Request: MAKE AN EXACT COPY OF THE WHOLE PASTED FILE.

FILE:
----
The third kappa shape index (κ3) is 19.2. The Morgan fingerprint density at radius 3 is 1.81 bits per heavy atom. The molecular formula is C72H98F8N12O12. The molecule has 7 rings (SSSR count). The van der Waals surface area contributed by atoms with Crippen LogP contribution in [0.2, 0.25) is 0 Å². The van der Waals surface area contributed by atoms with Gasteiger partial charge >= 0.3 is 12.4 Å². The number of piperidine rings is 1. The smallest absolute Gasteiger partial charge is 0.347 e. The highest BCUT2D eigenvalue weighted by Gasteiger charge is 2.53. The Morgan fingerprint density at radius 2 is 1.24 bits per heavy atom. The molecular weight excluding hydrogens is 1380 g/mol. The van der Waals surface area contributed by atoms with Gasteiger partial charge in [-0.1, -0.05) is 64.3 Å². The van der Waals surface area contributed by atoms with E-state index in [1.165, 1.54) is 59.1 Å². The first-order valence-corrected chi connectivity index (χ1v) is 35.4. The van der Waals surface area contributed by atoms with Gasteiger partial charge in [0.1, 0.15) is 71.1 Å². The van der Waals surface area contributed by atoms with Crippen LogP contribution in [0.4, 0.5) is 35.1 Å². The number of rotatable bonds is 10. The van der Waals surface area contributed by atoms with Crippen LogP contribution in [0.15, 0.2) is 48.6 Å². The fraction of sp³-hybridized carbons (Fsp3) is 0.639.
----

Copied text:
The third kappa shape index (κ3) is 19.2. The Morgan fingerprint density at radius 3 is 1.81 bits per heavy atom. The molecular formula is C72H98F8N12O12. The molecule has 7 rings (SSSR count). The van der Waals surface area contributed by atoms with Crippen LogP contribution in [0.2, 0.25) is 0 Å². The van der Waals surface area contributed by atoms with Gasteiger partial charge >= 0.3 is 12.4 Å². The number of piperidine rings is 1. The smallest absolute Gasteiger partial charge is 0.347 e. The highest BCUT2D eigenvalue weighted by Gasteiger charge is 2.53. The Morgan fingerprint density at radius 2 is 1.24 bits per heavy atom. The molecular weight excluding hydrogens is 1380 g/mol. The van der Waals surface area contributed by atoms with Gasteiger partial charge in [-0.1, -0.05) is 64.3 Å². The van der Waals surface area contributed by atoms with E-state index in [1.165, 1.54) is 59.1 Å². The first-order valence-corrected chi connectivity index (χ1v) is 35.4. The van der Waals surface area contributed by atoms with Gasteiger partial charge in [0.1, 0.15) is 71.1 Å². The van der Waals surface area contributed by atoms with Crippen LogP contribution in [0.4, 0.5) is 35.1 Å². The number of rotatable bonds is 10. The van der Waals surface area contributed by atoms with Crippen LogP contribution in [0.15, 0.2) is 48.6 Å². The fraction of sp³-hybridized carbons (Fsp3) is 0.639.